Ireland Wexford Festival Opera  – Goldmark, Ein Wintermärchen (concert performance): Soloists, Chorus (chorus master: Andrew Synnott) and Orchestra of Wexford Festival Opera / Marcus Bosch (conductor). O’Reilly Theatre, Wexford, 21.10.2021. (RB)
Leontes – Burkhard Fritz
Hermione – Sophie Gordeladze
Perdita – Ava Dodd
Polixenes – Simon Thorpe
Florizel – Daniel Szeili
Camilo – Rory Musgrave
Antigonus – Jevan McAuley
Paulina – Niamh O’Sullivan
Mamilius – Conor Gahan
Karl Goldmark’s music has faded into obscurity nowadays and he is principally known to us through his Violin Concerto in A Minor which has been recorded by many distinguished soloists. His first opera, Die Königin von Saba (‘The Queen of Sheba’), was written in 1875. It remained one of his most popular works and remained in the repertory until the 1930s.
Ein Wintermärchen (‘A Winter’s Tale’) is the last of his six operas. It was premiered in 1907 in Vienna under the baton of Bruno Walter and it received positive reviews. It is a late Romantic work with rich textures and sonorities although it is pervaded with Goldmark’s own unique musical style. The first and last acts have a dramatic intensity which fits with the tragic events described, while the music in the intervening second act has a lighter pastoral quality. I was struck by the quality of the orchestra writing in this opera both in the interludes and in the sequence of dances in Act II. Goldmark’s displays much inventiveness here and composers could create a distinct orchestral suite from this music.
Shakespeare’s A Winter’s Tale is sometimes regarded as one of his problem plays. Composers have not turned to it as often as some of the Bard’s other works, although a number have set it to music. The play starts in tragic mode with Leontes, the King of Sicily, harbouring suspicions that his wife, Hermione, is having an affair with his friend, Polixenes, the King of Bohemia. He imprisons Hermione and sentences her and her infant daughter to exile. This leads to the death of Hermione and their son, Mamillius. Their infant daughter Perdita is taken into exile but is found and raised by shepherds in Bohemia. Sixteen years later she falls in love with Polixenes’s son Florizel. Polixenes initially refuses to allow the marriage but when Perdita’s identity is revealed he changes his mind. Perdita and her new family are reconciled to Leontes and a statue of Hermione comes to life at the end of the play bringing the work to a harmonious conclusion.
Given the restrictions imposed by COVID, this was a concert production of the opera without sets or costumes. Burckhard Fritz’s Leontes dominated much of Act I and he displayed enormous vocal authority and a richness of tone. There is no doubt this was a vocal tour de force by Fritz and I was extremely impressed with his singing but less so with his acting. The singers need to be even more dramatically convincing in concert performances and I did not find Fritz’s descent into a jealous rage in Act I or the revelation of finding his daughter alive in Act III remotely convincing. Sophie Gordeladze sang the role of Hemione with a bright lustre and I was impressed with her tonal beauty and control of dynamics. Her protestations of innocence after being falsely accused of infidelity were deeply affecting and her singing had a feverish quality when she knew of the potential danger she and her children were in.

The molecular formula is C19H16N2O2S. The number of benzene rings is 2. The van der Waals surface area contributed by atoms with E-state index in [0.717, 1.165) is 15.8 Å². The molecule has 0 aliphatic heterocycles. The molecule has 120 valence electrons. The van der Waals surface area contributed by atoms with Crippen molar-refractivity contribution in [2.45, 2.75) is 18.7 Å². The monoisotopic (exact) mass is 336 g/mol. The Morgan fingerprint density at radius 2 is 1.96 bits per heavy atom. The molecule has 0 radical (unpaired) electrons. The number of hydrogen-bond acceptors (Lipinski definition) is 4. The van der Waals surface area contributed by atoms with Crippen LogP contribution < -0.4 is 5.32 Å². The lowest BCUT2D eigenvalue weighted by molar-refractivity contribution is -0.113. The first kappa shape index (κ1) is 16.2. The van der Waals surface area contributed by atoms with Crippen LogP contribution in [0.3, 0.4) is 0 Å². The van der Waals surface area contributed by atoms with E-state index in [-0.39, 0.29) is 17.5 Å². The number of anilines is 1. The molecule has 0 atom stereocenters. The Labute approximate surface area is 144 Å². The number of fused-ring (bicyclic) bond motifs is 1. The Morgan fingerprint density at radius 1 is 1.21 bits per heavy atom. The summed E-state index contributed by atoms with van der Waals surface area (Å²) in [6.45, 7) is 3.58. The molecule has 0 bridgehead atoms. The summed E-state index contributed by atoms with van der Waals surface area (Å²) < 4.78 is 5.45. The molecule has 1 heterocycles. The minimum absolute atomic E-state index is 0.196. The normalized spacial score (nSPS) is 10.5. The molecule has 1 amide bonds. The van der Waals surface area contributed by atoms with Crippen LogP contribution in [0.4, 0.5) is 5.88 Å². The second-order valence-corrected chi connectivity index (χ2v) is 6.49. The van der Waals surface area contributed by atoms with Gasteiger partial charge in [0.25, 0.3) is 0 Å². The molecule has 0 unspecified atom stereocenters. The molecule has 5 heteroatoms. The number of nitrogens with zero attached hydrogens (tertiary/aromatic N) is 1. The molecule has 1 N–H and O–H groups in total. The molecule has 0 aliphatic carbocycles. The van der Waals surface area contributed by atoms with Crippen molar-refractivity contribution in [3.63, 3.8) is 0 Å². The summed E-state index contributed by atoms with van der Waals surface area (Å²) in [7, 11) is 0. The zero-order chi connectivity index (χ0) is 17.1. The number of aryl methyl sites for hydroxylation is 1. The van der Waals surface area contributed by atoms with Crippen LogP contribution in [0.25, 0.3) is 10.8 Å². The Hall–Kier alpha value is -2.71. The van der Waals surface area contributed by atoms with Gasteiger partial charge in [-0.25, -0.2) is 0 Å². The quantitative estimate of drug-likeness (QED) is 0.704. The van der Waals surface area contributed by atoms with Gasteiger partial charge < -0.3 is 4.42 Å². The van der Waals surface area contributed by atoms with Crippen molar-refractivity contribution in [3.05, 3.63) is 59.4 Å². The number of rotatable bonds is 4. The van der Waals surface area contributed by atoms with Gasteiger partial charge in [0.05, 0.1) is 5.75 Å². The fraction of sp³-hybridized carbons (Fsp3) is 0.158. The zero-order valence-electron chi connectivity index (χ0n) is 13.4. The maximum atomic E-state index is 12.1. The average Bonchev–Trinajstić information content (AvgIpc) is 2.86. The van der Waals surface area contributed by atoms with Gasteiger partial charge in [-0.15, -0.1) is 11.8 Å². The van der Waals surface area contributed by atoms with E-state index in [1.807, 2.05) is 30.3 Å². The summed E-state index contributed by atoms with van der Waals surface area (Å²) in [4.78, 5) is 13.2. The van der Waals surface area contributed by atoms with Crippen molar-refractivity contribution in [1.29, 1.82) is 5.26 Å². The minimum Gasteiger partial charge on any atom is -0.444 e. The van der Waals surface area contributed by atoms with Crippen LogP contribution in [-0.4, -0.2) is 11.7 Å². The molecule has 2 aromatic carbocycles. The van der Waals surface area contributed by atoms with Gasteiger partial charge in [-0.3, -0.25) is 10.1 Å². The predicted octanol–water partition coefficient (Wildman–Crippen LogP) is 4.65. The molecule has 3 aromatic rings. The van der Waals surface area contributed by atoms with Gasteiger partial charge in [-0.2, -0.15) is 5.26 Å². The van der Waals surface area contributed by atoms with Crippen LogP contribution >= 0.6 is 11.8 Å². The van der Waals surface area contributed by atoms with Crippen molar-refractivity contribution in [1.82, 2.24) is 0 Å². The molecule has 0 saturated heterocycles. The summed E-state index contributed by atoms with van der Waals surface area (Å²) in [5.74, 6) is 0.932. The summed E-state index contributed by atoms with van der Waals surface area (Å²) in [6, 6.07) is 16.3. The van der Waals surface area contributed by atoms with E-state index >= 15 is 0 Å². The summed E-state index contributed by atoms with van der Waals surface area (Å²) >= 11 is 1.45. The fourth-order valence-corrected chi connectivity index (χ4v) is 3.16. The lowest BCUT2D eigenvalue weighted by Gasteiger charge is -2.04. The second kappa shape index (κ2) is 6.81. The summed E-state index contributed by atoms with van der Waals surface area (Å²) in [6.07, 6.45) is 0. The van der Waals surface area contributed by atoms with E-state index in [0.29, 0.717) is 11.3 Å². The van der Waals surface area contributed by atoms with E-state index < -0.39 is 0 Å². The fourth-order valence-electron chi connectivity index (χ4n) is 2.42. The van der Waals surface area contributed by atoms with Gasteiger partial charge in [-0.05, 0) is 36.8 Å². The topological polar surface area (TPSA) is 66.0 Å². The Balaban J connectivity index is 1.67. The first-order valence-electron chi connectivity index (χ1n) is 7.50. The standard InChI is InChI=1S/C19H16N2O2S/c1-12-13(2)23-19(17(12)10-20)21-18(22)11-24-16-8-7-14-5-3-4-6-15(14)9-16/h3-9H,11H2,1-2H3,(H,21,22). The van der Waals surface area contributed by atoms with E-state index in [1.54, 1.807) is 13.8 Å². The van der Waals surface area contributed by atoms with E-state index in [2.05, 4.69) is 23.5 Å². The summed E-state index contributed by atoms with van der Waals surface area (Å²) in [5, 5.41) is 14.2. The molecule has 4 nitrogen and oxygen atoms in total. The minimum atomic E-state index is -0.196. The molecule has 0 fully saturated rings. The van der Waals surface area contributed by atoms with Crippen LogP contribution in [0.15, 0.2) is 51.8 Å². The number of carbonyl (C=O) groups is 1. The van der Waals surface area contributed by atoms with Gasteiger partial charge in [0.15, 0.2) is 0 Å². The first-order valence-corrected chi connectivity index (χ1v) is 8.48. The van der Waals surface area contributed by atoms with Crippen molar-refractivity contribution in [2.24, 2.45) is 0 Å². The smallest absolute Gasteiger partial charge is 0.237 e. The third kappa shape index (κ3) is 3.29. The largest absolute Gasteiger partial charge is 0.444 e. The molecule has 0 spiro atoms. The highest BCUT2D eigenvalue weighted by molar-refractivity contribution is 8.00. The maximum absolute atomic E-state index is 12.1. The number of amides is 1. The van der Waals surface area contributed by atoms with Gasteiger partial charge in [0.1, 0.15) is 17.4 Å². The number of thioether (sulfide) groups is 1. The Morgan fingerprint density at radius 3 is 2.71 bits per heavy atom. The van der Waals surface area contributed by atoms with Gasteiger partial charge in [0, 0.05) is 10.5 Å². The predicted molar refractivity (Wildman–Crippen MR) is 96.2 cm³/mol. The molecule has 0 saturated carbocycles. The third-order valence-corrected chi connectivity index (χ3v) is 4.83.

Ava Dodd as Perdita and Daniel Szeili as Florizel took centre stage in the bucolic second act. Dodd was dramatically convincing as the love-struck Perdita and she brought an enchanting lyricism and enormous vocal agility to the music. Occasionally, I would have welcomed a little more flexibility in the line although there is no doubt that this was an impressive performance. I was less impressed with Daniel Szeili; he seemed to struggle at some points with Goldmark’s unusual vocal patterns. Niamh O’Sullivan brought enormous dignity to the role of Paulina and she sang very cleanly and with cool authority. I would have liked to hear a wider range of colours in her singing although there was much to admire here. Simon Thorpe gave a solid performance as Polixenes and he was particularly impressive in Act I although there were occasional signs of strain in the upper vocal register.
Marcus Bosch and the Wexford Festival Orchestra did a magnificent job bringing Goldmark’s orchestral score to life. In the opening Prelude they produced rich sonorities in the regal opening chords and striking dynamic contrasts. They conjured up the grand Romantic sweep of the work before driving the music to a heady climax. There was a wonderful sense of exhilaration in the introduction to the second act while the sparkling rhythms of the dance music were dispatched with aplomb. Wexford Festival Chorus also acquitted themselves well, whether in the doom-laden opening act or the life affirming second act.
Overall, this was an enjoyable production with some very fine performances from the cast and the orchestra. I enjoyed Goldmark’s music and indeed all the music at this year’s Festival. Hats off to Wexford Festival Opera for continuing to bring these unjustly neglected works to life.